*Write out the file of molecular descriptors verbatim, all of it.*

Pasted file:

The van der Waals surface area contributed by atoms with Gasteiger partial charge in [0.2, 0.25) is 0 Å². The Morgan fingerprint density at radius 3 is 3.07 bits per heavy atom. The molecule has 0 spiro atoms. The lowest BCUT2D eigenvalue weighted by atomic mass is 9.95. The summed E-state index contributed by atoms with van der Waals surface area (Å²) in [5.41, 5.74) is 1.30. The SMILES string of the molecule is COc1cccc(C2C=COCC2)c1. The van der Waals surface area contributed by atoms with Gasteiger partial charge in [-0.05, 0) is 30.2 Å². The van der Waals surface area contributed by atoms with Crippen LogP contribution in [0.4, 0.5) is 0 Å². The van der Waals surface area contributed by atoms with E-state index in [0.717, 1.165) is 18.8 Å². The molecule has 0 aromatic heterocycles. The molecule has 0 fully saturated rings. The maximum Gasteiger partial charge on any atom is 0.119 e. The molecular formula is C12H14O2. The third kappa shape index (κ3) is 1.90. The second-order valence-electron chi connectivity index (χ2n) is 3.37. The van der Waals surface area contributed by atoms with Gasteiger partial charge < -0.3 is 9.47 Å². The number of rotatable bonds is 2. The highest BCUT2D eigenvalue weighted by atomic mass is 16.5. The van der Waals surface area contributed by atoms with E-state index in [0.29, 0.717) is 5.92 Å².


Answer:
The van der Waals surface area contributed by atoms with Gasteiger partial charge in [0.2, 0.25) is 0 Å². The Morgan fingerprint density at radius 3 is 3.07 bits per heavy atom. The molecule has 0 spiro atoms. The lowest BCUT2D eigenvalue weighted by atomic mass is 9.95. The summed E-state index contributed by atoms with van der Waals surface area (Å²) in [5.41, 5.74) is 1.30. The SMILES string of the molecule is COc1cccc(C2C=COCC2)c1. The van der Waals surface area contributed by atoms with Gasteiger partial charge in [-0.05, 0) is 30.2 Å². The van der Waals surface area contributed by atoms with Crippen LogP contribution in [0.4, 0.5) is 0 Å². The van der Waals surface area contributed by atoms with E-state index in [0.717, 1.165) is 18.8 Å². The molecule has 0 aromatic heterocycles. The molecule has 0 fully saturated rings. The maximum Gasteiger partial charge on any atom is 0.119 e. The molecular formula is C12H14O2. The third kappa shape index (κ3) is 1.90. The second-order valence-electron chi connectivity index (χ2n) is 3.37. The van der Waals surface area contributed by atoms with Gasteiger partial charge < -0.3 is 9.47 Å². The number of rotatable bonds is 2. The highest BCUT2D eigenvalue weighted by atomic mass is 16.5. The van der Waals surface area contributed by atoms with E-state index in [0.29, 0.717) is 5.92 Å².